• Will T'ai Chi Ch'uan help me to improve my balance?
    Yes, a number of research studies, including a major study done by the National Institutes of Health, showed significant improvement in balance, 47.5% less falls, and found it superior to other exercises. It is not unusual that our students remark how much better their balance is, just after a few sessions. 🔝Back to Top
  • How long will it take me to learn T'ai Chi Ch'uan?
    It depends on your dedication. Usually, students feel a certain proficiency after about six months of classes, but you move at your own speed. Different people show different levels of body awareness and kinetic memory (the ability to remember a sequence of moves). Within the first few weeks, you will begin to feel comfortable with the first moves of the form and comfortable with the fundamentals. It is expected that you will practice in between classes. Our goal is to enable you to feel comfortable enough with the form that you can practice on your own. The most important thing is to keep practicing on a regular basis.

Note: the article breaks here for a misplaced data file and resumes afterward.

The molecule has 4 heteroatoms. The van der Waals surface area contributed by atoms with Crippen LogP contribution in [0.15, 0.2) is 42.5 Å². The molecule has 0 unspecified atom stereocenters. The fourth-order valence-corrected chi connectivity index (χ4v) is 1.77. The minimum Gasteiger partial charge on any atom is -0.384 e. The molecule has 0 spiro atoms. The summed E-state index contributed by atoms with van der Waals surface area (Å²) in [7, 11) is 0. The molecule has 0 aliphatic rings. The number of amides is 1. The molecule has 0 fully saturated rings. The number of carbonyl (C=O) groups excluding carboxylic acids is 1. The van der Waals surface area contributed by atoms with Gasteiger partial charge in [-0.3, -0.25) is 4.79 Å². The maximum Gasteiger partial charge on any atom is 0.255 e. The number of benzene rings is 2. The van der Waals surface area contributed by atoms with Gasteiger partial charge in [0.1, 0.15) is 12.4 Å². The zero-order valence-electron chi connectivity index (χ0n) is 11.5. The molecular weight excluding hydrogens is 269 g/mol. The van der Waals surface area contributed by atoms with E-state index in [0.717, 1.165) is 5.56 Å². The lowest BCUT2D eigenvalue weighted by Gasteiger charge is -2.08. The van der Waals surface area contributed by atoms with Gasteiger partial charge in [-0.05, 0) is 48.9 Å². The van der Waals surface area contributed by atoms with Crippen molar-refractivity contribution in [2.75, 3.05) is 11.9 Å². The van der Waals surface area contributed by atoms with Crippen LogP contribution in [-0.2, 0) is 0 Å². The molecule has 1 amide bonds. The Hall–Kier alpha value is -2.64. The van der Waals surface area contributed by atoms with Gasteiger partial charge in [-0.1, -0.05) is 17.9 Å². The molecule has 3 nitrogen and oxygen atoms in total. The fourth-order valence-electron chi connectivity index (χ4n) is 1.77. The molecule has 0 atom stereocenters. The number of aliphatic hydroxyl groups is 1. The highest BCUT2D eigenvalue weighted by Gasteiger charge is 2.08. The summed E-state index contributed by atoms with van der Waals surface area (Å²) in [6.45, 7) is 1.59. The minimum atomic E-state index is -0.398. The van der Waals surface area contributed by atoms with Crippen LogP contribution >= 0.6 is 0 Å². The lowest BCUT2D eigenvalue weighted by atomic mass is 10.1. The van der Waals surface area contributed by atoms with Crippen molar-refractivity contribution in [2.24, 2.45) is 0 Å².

According to Grandmaster Cheng Man-ch'ing, there are three basic faults in studying T'ai Chi Ch'uan:
    lack of perseverance, greediness, and haste. All three lead to mindless and sloppy learning.

    When doing the form, MORE is not necessarily BETTER. Some people try to learn every form or style they come in contact with (an expression of greed). They hastily are in a rush to learn (we call these folks, "Form Collectors"). But this can cause confusion and not give them time to learn the forms correctly. It is better to take your time, learn step-by-step, and let the form become a second nature to you. This will give you time to digest what you learn.